By Andrew J. Barker
Structured within the type of a dichotomous key, reminiscent of these accepted in botany, the mineral key offers an effi cient and systematic method of selecting rock-forming minerals in thin-section. This new angle covers a hundred and fifty+ of the main typically encountered rock-forming minerals, plus a couple of rarer yet noteworthy ones. Illustrated in complete color, with 330+ prime quality mineral photomicrographs from a world selection of igneous, metamorphic, and sedimentary rocks, it additionally presents a entire atlas of rock-forming minerals in thin-section.
Commencing with a short creation to mineral platforms, and the houses of minerals in plane-polarised and cross-polarised mild, the mineral key additionally comprises line drawings, tables of mineral houses and an interference color chart, to extra reduction mineral id. To minimise the opportunity of misidentification, and let much less skilled petrologists to exploit the main with self belief, the main has been prepared to prioritise these homes which are most simply recognised.
Designed for simplicity and straightforwardness of use, it's essentially aimed toward undergraduate and postgraduate scholars of mineralogy and petrology, yet also needs to supply a worthwhile resource of reference for all practicing geologists facing rock thinsections and their interpretation.
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Extra info for A key for identification of rock-forming minerals in thin-section
Not blue/violet pleochroism 10 Colourless/lavender blue pleochroism; GLAUCOPHANE/CROSSITE(◻) PPL Glaucophane (end and side- sections) in glaucophane schist (blueschist); Ile de Groix, Brittany, France. PPL 82 RIEBECKITE(◻) x100 Rbk Riebeckite (end-section) in sodic granite; Drammen, Norway. 10 11 Section 1: 2 (or 3) cleavage traces 39 11 Green, yellow-green, blue-green pleochroism Brown, greenish brown, yellow-brn, red-brown pleochroism 12 13 12 Typical amphibole 6-sided diamond-shaped end-section (1e) well developed cleavage.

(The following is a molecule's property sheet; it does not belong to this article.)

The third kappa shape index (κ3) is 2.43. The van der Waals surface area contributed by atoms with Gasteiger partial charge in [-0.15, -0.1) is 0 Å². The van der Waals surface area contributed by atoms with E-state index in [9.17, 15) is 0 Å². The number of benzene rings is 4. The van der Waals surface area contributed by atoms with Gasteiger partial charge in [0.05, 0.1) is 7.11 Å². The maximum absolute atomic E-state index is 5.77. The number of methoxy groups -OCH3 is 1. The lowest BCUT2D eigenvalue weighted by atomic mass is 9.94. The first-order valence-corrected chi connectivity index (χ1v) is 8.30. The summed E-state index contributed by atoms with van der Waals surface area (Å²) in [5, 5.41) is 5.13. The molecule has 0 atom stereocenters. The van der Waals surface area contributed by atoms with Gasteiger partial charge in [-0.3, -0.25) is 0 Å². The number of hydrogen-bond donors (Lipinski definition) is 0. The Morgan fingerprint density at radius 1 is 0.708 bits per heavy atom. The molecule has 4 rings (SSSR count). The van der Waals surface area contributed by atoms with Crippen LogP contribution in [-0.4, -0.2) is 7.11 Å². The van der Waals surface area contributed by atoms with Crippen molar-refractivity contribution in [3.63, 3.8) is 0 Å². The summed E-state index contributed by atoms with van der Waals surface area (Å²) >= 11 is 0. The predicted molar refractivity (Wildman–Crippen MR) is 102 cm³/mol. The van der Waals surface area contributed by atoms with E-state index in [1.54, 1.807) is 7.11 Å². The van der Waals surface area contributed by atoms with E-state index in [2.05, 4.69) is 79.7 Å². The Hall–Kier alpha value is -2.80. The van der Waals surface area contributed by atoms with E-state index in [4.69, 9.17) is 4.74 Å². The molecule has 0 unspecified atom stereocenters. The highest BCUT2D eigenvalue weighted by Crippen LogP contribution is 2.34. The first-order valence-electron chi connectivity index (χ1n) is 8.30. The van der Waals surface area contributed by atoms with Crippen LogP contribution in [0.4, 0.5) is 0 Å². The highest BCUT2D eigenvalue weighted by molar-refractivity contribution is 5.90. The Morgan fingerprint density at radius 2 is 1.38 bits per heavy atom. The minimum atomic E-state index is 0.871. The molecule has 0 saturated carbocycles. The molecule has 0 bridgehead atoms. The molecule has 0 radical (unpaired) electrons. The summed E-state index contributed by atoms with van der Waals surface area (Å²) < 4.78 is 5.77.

Grn. to brownish pleochr. 2nd ord. blue to bright green interf. 029). Typical pyroxene of andesites and dacites. PIGEONITE( ◻ ) PPL Pigeonite (end-section) in andesitic pitchstone; Ardnamurchan, Scotland. x100 109 2V 56–84°; weak c’less to pale grn. pleochr. 1st ord. orange to 2nd ord. bright grn. iterf. 028). Typical pyroxene of eclogites. OMPHACITE( ◻ ) PPL An Fe-rich omphacite (end-section, with slight green to colourless pleochroism) with quartz and rutile in eclogite; Totaig, Glenelg, Scotland.
2V = 44–90°. brown HORNBLENDE (Oxo-HORNBLENDE)(◻) PPL Oxo-hornblende phenocryst in andesite; Plomb du Cantal, France. x100 85 Note: The black iron-oxides often seen around the edge of Oxo-hornblendes result from resorption effects. , 2013). -brn to red-brn. pleochrosim. 2V = 74–82°. KAERSUTITE(◻) (previously called BARKEVIKITE) PPL Kaersutite phenocrysts in syenogabbro (“lugarite”); Lugar Sill, Lugar, Ayrshire, Scotland. -green-blue-grn. However, high temperature hornblendes may be green to brown, or brown pleochroic.
A key for identification of rock-forming minerals in thin-section by Andrew J. Barker